The Battle of Adwa: Reflections on Ethiopia's Historic Victory against European Colonialism

The Battle of Adwa: Reflections on Ethiopia's Historic Victory against European Colonialism

The Battle of Adwa: Reflections on Ethiopia's Historic Victory against European Colonialism

The Battle of Adwa: Reflections on Ethiopia's Historic Victory against European Colonialism

Excerpt

If Adwa holds a significant place in Africa’s history, it is because its meanings overflow the social and political conditions that made it possible and go beyond any relevance to its initial circumstances. The success at Adwa throws light on the normative dimensions of Ethiopian civilization; it challenges the demeaning Western conception of African cultures; it demonstrates that being targeted for colonization is not a prelude to fatality and that colonialism can be defeated; and, to Africans, it poses new political questions and sets novel historical tasks.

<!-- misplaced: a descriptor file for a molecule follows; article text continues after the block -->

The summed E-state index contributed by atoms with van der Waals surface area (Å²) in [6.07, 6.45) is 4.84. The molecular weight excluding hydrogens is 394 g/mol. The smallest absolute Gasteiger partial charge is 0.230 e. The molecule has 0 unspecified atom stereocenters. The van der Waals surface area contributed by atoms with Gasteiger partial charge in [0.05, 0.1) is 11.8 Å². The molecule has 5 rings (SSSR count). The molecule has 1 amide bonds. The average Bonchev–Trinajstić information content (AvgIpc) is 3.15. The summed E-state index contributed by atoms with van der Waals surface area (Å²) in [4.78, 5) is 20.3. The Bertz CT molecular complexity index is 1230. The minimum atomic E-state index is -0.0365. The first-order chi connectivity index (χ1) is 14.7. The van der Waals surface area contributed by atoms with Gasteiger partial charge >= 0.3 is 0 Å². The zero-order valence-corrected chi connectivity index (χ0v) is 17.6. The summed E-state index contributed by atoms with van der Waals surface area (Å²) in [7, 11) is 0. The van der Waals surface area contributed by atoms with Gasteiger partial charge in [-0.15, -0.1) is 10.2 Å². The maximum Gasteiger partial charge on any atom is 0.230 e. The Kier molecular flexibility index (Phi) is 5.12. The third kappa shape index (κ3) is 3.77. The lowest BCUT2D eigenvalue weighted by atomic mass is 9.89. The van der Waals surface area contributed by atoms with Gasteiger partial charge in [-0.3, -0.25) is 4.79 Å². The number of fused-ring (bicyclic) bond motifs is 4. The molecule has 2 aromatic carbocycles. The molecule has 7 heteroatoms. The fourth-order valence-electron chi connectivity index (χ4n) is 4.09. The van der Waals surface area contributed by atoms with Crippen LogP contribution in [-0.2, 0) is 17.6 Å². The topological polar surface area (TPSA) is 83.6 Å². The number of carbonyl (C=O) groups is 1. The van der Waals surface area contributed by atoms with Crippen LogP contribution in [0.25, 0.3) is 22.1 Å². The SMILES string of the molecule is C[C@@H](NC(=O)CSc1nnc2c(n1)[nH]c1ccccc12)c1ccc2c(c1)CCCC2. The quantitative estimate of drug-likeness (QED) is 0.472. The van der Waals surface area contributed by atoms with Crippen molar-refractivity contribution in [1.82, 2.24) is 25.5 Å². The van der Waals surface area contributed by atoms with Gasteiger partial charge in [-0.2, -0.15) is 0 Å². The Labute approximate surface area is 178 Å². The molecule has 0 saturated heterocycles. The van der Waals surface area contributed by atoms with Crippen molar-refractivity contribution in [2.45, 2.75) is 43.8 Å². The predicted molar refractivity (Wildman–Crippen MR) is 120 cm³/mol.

Interpreting such a momentous event inevitably raises formidable questions, both methodological and theoretical. However, the examination of these questions is not the primary objective of this collection. Rather, the texts assembled here explore the significance of the meanings that transcend Adwa and make it the watershed that marks Africa’s, and particularly traditional Ethiopia’s, entrance into the modern age.

Adwa is incontestably a complex nexus of events and narrations. It is said that each age writes its own history, not so much as to understand the past (though this certainly is an important objective) but to understand also how and why — of all the possible futures that the past could have given rise to — a particular future has become the concrete present we now inhabit. Contemporary Africa is dominated by ethnic politics and our quest to understand Adwa arises from a profound uneasiness with this present condition.

Ethiopians in particular are now embroiled in ethnic politics more than a century after a victory that was seen by many as the conclusive proof of the existence of an Ethiopian nation free from the kind of ethnic conflicts that char-

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